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Accused of funding terrorism and being too cozy with Iran, Qatar says it has done no wrong

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“Qatar does not fund terrorism whatsoever,” says Sheik Saif bin Ahmed al Thani, government communications director, pictured in the Globe Lobby of the Los Angeles Times.
(Irfan Khan / Los Angeles Times)

The tiny gas-rich nation of Qatar has been ostracized by its regional Arab neighbors, which accuse it of funding terrorism and being too cozy with Iran.

In June, Saudi Arabia, Egypt, Bahrain and the United Arab Emirates cut diplomatic and trade ties, closed their air routes to Qatari aircraft and served the government with a host of demands aimed at fighting terrorism and extremism. Mauritius, Mauritania, Yemen, the Maldives and one of Libya’s two warring governments also suspended diplomatic relations.

Qatar did little to quell the conflict last week when it announced it was restoring full diplomatic relations with Iran, more than a year after it pulled its ambassador in a show of solidarity with Saudi Arabia, whose embassy and diplomatic missions in Iran were attacked.

Qatari officials say their country has done no wrong and that a statement by the country’s emir that became a pretext for the row — he was quoted on Qatar news sites as praising Iran and the fundamentalist group Hamas — was fabricated in a hacking attack. Qatar blamed the Emirates, which has denied it.

“Qatar does not fund terrorism whatsoever — no groups, no individuals. Not from afar or from a close distance,” Sheik Saif bin Ahmed al Thani, director of the government communications office, said in an interview with The Times’ editorial board and reporters.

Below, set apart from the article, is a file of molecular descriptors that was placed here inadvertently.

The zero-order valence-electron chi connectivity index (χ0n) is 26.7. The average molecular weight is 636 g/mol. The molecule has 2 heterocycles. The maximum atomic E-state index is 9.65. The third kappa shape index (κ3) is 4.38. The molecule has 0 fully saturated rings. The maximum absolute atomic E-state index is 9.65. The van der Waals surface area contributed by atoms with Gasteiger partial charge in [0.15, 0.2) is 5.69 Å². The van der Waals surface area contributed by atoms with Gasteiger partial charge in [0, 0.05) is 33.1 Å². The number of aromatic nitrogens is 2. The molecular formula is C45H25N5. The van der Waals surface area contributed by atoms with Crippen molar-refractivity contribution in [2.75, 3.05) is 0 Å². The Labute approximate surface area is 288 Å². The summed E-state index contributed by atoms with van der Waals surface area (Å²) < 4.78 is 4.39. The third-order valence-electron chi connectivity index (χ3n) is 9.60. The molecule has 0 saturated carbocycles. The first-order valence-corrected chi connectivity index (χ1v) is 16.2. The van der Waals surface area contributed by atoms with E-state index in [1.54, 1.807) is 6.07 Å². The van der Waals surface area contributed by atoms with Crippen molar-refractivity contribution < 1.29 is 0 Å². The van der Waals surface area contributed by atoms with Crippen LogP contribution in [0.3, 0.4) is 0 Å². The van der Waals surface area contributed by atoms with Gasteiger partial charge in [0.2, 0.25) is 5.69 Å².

His comments have been edited for length and clarity.

President Trump and Qatar's Emir Sheik Tamim bin Hamad al Thani during a bilateral meeting at a hotel in the Saudi capital, Riyadh, in May 2017.
President Trump and Qatar's Emir Sheik Tamim bin Hamad al Thani during a bilateral meeting at a hotel in the Saudi capital, Riyadh, in May 2017. (Mandel Ngan / Agence France-Presse / Getty Images)

Why do these countries want to pick a fight with Qatar and why now?

I can answer what we think it is. We have differences in opinion. That is the main issue. Differences of opinion. We do not support parties or individuals or get involved in [the] domestic affairs [of other countries].

So when we get involved in Tunisia, or Syria … or Libya, we do not go around and pick a party or [an] individual.… We usually focus our attention on the public and try our best not to pick sides.

They accuse us of supporting the Muslim Brotherhood. For example in Tunisia, after the Arab Spring, the government that came into office was from the Muslim Brotherhood. We worked with them once they became the government. We didn’t work with them as a party. We worked with them as a government, to support them.

After that, the opposition party won…. [And] we are the ones working with them. We did a conference last year in support of Tunisia, supporting investment. We established a fund for small and medium businesses.

How do you characterize your relationship with Hamas?

The Bush administration supported the elections in Palestine. They wanted to ensure the participation of all different entities in the election. And it was requested of us that Hamas participates.

Arab countries did not support the idea of elections. The U.S. wanted all Arabic countries to support the elections. So we took the lead on that. And other countries came in afterward.

So Hamas won the election. Hamas keeps a fraction of a political office in [the Qatari capital] Doha. Our funding to Palestine is all done through the United Nations and it is done for certain projects. [It’s] funding for building the infrastructure. We have a commitment of about $1.2 billion dollars for rebuilding Gaza. In a few cases we have given salaries to the government in Gaza. The few times that happened, it happened through the U.N. in coordination with Israel.

So whether it's money, or whether it’s building materials, it all goes through the U.N. and through our governmental structure, except the three or four times when we paid salaries and that was paid through the Palestinian Authority with the U.N.